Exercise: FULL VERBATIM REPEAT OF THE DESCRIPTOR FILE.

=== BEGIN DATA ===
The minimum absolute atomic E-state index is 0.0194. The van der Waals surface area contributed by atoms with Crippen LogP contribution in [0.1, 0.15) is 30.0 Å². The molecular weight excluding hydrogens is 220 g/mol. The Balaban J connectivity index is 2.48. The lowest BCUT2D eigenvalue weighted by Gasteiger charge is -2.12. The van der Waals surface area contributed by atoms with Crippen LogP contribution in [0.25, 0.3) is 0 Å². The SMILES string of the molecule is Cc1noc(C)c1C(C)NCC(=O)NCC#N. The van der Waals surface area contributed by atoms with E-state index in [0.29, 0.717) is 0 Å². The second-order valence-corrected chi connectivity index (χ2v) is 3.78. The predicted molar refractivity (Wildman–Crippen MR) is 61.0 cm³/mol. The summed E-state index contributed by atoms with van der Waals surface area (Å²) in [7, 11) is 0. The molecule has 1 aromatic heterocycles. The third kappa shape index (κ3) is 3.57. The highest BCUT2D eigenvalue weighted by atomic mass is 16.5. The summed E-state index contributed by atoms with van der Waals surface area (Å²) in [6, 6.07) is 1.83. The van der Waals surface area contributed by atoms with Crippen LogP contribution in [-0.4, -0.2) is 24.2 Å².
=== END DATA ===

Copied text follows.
The minimum absolute atomic E-state index is 0.0194. The van der Waals surface area contributed by atoms with Crippen LogP contribution in [0.1, 0.15) is 30.0 Å². The molecular weight excluding hydrogens is 220 g/mol. The Balaban J connectivity index is 2.48. The lowest BCUT2D eigenvalue weighted by Gasteiger charge is -2.12. The van der Waals surface area contributed by atoms with Crippen LogP contribution in [0.25, 0.3) is 0 Å². The SMILES string of the molecule is Cc1noc(C)c1C(C)NCC(=O)NCC#N. The van der Waals surface area contributed by atoms with E-state index in [0.29, 0.717) is 0 Å². The second-order valence-corrected chi connectivity index (χ2v) is 3.78. The predicted molar refractivity (Wildman–Crippen MR) is 61.0 cm³/mol. The summed E-state index contributed by atoms with van der Waals surface area (Å²) in [7, 11) is 0. The molecule has 1 aromatic heterocycles. The third kappa shape index (κ3) is 3.57. The highest BCUT2D eigenvalue weighted by atomic mass is 16.5. The summed E-state index contributed by atoms with van der Waals surface area (Å²) in [6, 6.07) is 1.83. The van der Waals surface area contributed by atoms with Crippen LogP contribution in [-0.4, -0.2) is 24.2 Å².